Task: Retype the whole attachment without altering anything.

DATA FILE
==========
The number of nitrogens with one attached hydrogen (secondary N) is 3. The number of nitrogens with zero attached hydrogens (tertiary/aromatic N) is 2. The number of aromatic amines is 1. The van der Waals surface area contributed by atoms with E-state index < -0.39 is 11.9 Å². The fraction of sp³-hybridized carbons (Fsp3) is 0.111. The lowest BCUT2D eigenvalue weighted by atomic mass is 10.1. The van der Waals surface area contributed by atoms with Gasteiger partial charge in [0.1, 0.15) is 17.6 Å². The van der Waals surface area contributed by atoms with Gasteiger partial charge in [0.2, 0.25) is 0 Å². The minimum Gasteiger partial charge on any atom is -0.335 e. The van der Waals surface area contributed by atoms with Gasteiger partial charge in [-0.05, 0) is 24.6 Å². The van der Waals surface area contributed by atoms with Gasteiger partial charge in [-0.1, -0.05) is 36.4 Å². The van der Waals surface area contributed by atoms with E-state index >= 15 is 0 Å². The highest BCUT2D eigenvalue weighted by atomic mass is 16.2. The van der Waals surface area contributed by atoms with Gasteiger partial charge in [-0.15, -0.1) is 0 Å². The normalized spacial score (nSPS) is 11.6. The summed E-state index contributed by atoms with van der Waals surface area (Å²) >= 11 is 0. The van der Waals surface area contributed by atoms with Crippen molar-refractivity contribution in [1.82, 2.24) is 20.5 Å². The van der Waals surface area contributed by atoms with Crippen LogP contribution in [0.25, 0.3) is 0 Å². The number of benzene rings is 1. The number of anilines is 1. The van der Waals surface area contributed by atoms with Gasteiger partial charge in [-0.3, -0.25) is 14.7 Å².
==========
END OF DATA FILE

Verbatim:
The number of nitrogens with one attached hydrogen (secondary N) is 3. The number of nitrogens with zero attached hydrogens (tertiary/aromatic N) is 2. The number of aromatic amines is 1. The van der Waals surface area contributed by atoms with E-state index < -0.39 is 11.9 Å². The fraction of sp³-hybridized carbons (Fsp3) is 0.111. The lowest BCUT2D eigenvalue weighted by atomic mass is 10.1. The van der Waals surface area contributed by atoms with Gasteiger partial charge in [0.1, 0.15) is 17.6 Å². The van der Waals surface area contributed by atoms with Gasteiger partial charge in [0.2, 0.25) is 0 Å². The minimum Gasteiger partial charge on any atom is -0.335 e. The van der Waals surface area contributed by atoms with Gasteiger partial charge in [-0.05, 0) is 24.6 Å². The van der Waals surface area contributed by atoms with Gasteiger partial charge in [-0.1, -0.05) is 36.4 Å². The van der Waals surface area contributed by atoms with E-state index >= 15 is 0 Å². The highest BCUT2D eigenvalue weighted by atomic mass is 16.2. The van der Waals surface area contributed by atoms with Gasteiger partial charge in [-0.15, -0.1) is 0 Å². The normalized spacial score (nSPS) is 11.6. The summed E-state index contributed by atoms with van der Waals surface area (Å²) >= 11 is 0. The van der Waals surface area contributed by atoms with Crippen molar-refractivity contribution in [1.82, 2.24) is 20.5 Å². The van der Waals surface area contributed by atoms with Crippen LogP contribution in [0.25, 0.3) is 0 Å². The number of benzene rings is 1. The number of anilines is 1. The van der Waals surface area contributed by atoms with Gasteiger partial charge in [-0.3, -0.25) is 14.7 Å².